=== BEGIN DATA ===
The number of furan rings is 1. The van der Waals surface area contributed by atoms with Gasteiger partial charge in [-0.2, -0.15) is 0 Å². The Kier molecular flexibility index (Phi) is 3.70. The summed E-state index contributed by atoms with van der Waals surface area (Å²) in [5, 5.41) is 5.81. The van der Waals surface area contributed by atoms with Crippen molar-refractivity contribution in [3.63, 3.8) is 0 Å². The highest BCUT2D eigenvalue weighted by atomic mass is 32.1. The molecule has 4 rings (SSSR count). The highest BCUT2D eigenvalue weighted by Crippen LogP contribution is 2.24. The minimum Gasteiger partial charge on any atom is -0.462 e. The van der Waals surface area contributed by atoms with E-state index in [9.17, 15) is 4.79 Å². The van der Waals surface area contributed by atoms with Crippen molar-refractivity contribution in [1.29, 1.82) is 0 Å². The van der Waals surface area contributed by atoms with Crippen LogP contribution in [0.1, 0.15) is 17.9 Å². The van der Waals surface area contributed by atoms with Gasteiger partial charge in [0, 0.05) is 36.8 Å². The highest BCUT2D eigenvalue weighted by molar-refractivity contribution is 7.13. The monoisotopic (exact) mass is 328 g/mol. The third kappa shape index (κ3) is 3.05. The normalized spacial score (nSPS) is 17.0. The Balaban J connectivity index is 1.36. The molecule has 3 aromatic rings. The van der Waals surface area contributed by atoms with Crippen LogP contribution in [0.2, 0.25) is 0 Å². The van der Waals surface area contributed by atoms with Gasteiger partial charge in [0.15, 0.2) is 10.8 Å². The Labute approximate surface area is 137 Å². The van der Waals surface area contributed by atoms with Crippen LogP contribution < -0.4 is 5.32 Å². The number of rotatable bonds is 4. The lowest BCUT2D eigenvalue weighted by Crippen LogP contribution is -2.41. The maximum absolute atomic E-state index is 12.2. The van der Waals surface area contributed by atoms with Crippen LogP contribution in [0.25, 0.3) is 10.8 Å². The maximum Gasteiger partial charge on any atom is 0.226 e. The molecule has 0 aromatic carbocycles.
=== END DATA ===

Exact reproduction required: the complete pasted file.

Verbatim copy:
The number of furan rings is 1. The van der Waals surface area contributed by atoms with Gasteiger partial charge in [-0.2, -0.15) is 0 Å². The Kier molecular flexibility index (Phi) is 3.70. The summed E-state index contributed by atoms with van der Waals surface area (Å²) in [5, 5.41) is 5.81. The van der Waals surface area contributed by atoms with Crippen molar-refractivity contribution in [3.63, 3.8) is 0 Å². The highest BCUT2D eigenvalue weighted by atomic mass is 32.1. The molecule has 4 rings (SSSR count). The highest BCUT2D eigenvalue weighted by Crippen LogP contribution is 2.24. The minimum Gasteiger partial charge on any atom is -0.462 e. The van der Waals surface area contributed by atoms with E-state index in [9.17, 15) is 4.79 Å². The van der Waals surface area contributed by atoms with Crippen molar-refractivity contribution in [1.29, 1.82) is 0 Å². The van der Waals surface area contributed by atoms with Crippen LogP contribution in [0.1, 0.15) is 17.9 Å². The van der Waals surface area contributed by atoms with Gasteiger partial charge in [0, 0.05) is 36.8 Å². The highest BCUT2D eigenvalue weighted by molar-refractivity contribution is 7.13. The monoisotopic (exact) mass is 328 g/mol. The third kappa shape index (κ3) is 3.05. The normalized spacial score (nSPS) is 17.0. The Balaban J connectivity index is 1.36. The molecule has 3 aromatic rings. The van der Waals surface area contributed by atoms with Crippen LogP contribution in [0.2, 0.25) is 0 Å². The van der Waals surface area contributed by atoms with Gasteiger partial charge in [0.15, 0.2) is 10.8 Å². The Labute approximate surface area is 137 Å². The van der Waals surface area contributed by atoms with Crippen LogP contribution < -0.4 is 5.32 Å². The number of rotatable bonds is 4. The lowest BCUT2D eigenvalue weighted by Crippen LogP contribution is -2.41. The maximum absolute atomic E-state index is 12.2. The van der Waals surface area contributed by atoms with Crippen LogP contribution in [0.25, 0.3) is 10.8 Å². The maximum Gasteiger partial charge on any atom is 0.226 e. The molecule has 0 aromatic carbocycles.